>> The appeal of fantasy color and novelty. The old Judy Garland film had it right. This "real" world is black and white, and the people don't sing and dance nearly enough. Sure, the animals talk, but we rarely listen.
>>> Do you have a group of people that you show a new story to? How much impact can they have on the whole story?
>> No, I have no group to whom I show my stories. When I finish one, I send it to the agency. Vaughne Hansen reads it. If she finds something she thinks should be changed, I usually change it, but that happens only occasionally.
>>> Do you set yourself a word limit for each book?
>> No, again. I set no word limit on a book. Occasionally my editor does, but not often. Most recently there was [a] word limit on THE BEST OF GENE WOLFE. I hewed to it, but the agency insisted on adding another story. We did, and my editor made no objection. The UK publisher added yet another plus an introduction, and retitled his edition THE VERY BEST OF GENE WOLFE.
>>> Do you have a target each day?
>> My target for today was two pages. So yes, sometimes I do. Often I can't meet it.
>>> Do you write constantly or have breaks between books?
>> I have a break between books if I haven't already decided what I want to do next. This time there was a long break between THE LAND ACROSS and A BORROWED MAN. My life was hectic. It must be quieting down now, because I'm writing again.
>>> Do you have characters running around your head? Do they dictate events and their histories to you?
>> Of course I have characters in my head. That's where they come from. I control the story, whether the coin comes up heads or tails, for example. Does the flight get there? Is it diverted to Saint Paul? Does it crash? The characters react. When they would act, they do that - does he run back into the burning plane to pull out the child? That depends on him. But if I don't want him to, I can break his leg.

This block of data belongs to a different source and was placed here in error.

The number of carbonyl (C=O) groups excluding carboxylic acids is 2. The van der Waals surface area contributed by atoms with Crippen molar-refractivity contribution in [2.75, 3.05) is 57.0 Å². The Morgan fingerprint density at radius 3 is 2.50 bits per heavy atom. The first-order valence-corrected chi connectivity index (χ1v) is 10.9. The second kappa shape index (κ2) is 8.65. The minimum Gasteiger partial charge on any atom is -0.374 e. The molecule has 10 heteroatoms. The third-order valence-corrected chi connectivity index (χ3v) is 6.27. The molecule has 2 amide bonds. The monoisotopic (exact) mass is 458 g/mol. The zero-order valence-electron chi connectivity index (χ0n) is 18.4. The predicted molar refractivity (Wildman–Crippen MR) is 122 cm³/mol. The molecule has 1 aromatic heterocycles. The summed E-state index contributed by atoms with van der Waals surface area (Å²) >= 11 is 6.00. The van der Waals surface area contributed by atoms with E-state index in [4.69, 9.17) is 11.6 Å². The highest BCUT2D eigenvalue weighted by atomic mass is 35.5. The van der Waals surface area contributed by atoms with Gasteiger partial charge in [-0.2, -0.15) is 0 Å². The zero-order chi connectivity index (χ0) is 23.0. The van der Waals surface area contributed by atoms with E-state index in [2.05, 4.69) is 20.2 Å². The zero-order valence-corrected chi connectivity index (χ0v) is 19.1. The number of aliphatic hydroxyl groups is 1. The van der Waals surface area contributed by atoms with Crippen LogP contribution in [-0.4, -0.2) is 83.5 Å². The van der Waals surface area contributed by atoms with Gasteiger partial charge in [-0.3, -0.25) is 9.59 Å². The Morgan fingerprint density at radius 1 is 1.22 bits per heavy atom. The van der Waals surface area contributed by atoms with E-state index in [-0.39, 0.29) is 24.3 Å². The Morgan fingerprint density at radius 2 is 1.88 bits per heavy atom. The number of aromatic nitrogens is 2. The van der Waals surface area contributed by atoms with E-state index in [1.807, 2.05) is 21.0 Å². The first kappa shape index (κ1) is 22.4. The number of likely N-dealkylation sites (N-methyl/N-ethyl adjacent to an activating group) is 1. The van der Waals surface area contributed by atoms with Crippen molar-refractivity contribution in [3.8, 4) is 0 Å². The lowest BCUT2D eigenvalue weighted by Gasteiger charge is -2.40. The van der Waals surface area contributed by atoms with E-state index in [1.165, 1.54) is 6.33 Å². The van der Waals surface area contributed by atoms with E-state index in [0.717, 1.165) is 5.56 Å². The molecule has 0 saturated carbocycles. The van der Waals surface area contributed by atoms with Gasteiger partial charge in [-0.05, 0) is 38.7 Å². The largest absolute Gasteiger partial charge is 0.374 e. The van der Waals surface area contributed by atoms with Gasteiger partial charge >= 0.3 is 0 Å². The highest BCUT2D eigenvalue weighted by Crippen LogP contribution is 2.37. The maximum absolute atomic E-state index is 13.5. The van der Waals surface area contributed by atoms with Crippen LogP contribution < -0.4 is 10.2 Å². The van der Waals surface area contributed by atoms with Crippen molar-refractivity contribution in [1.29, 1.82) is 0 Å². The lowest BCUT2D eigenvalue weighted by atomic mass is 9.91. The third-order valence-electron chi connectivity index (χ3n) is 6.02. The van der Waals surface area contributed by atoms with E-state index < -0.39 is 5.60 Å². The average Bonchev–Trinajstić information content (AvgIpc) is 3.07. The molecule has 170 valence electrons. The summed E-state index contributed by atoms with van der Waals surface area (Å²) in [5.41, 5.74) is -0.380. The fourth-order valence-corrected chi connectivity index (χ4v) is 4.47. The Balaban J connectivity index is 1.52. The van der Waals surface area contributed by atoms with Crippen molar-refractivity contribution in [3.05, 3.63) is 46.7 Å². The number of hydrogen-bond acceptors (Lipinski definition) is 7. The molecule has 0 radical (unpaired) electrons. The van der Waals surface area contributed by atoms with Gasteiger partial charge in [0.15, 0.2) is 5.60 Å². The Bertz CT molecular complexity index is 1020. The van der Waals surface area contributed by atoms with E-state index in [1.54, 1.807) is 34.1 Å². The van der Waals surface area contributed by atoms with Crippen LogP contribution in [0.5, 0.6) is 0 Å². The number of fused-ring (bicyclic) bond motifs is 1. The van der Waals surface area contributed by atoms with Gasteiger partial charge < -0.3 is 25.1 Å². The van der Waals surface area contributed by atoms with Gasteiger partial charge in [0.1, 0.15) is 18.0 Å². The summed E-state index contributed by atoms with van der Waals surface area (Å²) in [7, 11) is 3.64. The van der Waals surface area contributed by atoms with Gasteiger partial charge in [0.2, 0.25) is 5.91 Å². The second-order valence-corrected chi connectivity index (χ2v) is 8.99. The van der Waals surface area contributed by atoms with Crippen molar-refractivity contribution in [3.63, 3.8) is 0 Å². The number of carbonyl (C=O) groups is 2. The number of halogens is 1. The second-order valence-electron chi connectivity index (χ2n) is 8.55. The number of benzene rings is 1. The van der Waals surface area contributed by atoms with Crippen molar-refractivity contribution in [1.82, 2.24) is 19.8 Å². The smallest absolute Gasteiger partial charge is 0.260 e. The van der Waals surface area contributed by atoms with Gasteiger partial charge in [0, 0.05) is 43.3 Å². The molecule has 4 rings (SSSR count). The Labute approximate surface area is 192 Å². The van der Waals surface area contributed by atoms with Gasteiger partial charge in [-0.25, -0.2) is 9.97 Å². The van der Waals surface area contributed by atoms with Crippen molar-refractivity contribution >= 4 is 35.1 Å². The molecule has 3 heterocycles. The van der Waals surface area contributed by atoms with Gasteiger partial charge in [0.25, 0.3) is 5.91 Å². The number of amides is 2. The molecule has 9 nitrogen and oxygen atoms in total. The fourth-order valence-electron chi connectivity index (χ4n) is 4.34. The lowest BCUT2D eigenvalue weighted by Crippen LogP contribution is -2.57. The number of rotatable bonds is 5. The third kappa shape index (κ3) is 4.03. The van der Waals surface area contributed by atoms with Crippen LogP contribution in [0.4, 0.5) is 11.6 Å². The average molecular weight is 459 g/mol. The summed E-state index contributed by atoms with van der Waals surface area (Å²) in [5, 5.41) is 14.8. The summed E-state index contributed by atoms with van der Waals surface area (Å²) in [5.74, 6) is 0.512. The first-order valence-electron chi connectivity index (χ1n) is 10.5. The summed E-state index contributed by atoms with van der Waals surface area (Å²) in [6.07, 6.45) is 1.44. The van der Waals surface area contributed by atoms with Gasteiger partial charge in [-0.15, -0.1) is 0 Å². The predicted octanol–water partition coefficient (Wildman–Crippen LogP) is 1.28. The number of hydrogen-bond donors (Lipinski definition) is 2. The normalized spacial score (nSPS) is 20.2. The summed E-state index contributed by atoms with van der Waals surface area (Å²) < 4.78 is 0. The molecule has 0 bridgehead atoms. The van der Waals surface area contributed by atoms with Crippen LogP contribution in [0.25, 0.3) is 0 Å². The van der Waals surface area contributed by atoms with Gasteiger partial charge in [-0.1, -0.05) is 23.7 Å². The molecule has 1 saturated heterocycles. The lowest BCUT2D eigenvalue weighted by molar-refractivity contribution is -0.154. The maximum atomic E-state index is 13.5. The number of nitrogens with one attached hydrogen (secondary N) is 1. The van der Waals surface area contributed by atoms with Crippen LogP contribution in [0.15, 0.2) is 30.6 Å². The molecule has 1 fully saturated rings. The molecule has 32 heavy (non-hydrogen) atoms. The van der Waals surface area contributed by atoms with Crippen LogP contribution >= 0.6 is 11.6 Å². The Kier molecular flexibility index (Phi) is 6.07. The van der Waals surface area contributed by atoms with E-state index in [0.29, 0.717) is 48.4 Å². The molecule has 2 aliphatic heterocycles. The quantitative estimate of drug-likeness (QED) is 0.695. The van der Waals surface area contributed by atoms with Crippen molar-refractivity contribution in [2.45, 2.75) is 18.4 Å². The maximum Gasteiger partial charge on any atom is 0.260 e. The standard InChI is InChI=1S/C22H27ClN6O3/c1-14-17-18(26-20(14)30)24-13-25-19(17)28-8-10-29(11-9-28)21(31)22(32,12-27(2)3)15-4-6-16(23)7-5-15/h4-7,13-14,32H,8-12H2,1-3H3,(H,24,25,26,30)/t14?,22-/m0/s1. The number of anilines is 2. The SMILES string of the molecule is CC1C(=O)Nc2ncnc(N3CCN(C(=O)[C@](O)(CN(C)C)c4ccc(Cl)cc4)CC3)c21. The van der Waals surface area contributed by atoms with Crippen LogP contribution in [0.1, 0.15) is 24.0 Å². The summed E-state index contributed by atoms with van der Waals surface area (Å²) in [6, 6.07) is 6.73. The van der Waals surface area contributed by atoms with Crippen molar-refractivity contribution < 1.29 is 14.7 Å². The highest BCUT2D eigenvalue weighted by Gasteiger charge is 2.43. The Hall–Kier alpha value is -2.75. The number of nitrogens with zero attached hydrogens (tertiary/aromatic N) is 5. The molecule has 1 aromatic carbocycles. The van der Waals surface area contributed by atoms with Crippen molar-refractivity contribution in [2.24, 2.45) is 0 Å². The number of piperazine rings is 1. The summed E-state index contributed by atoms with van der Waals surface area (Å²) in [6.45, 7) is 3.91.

>>> After so many books, how do you keep them unique?
>> I'm very glad you think each book unique. It's imperative that I not bore myself. Some writers write the same plot over and over; but that would drive me crazy.
>>> What is your biggest (self-imposed) time waster?
>> Right now, my biggest time-waster is Facebook.
>>> Do you remember the first time you saw your book in a shop?
>> Sorry, but I don't remember the first time I saw my book in a shop. I don't go to bookstores to look for my own books, although I sometimes buy one of my own books from a dealer at a con. That's almost always because I want to give it to somebody.
>>> Do you read other people's writing?
>> Yes, of course I read other people's books and stories. Much less than I want to, because I don't have the time and no longer have the eyesight. I'm going to have a cataract operation this winter. Things may improve after that. I hope so.
>>> Would you read mine?
>> Whether I'd read yours would depend on how long it is and why you want me to read it. You'd probably be wiser to send it to someone who might buy it, if I may say so.
> Gene Wolfe on Facebook?
> And this is the first mention of a new novel named _A Borrowed Man_? A
> Google for '"A Borrowed Man" site:urth.net' turns up nothing.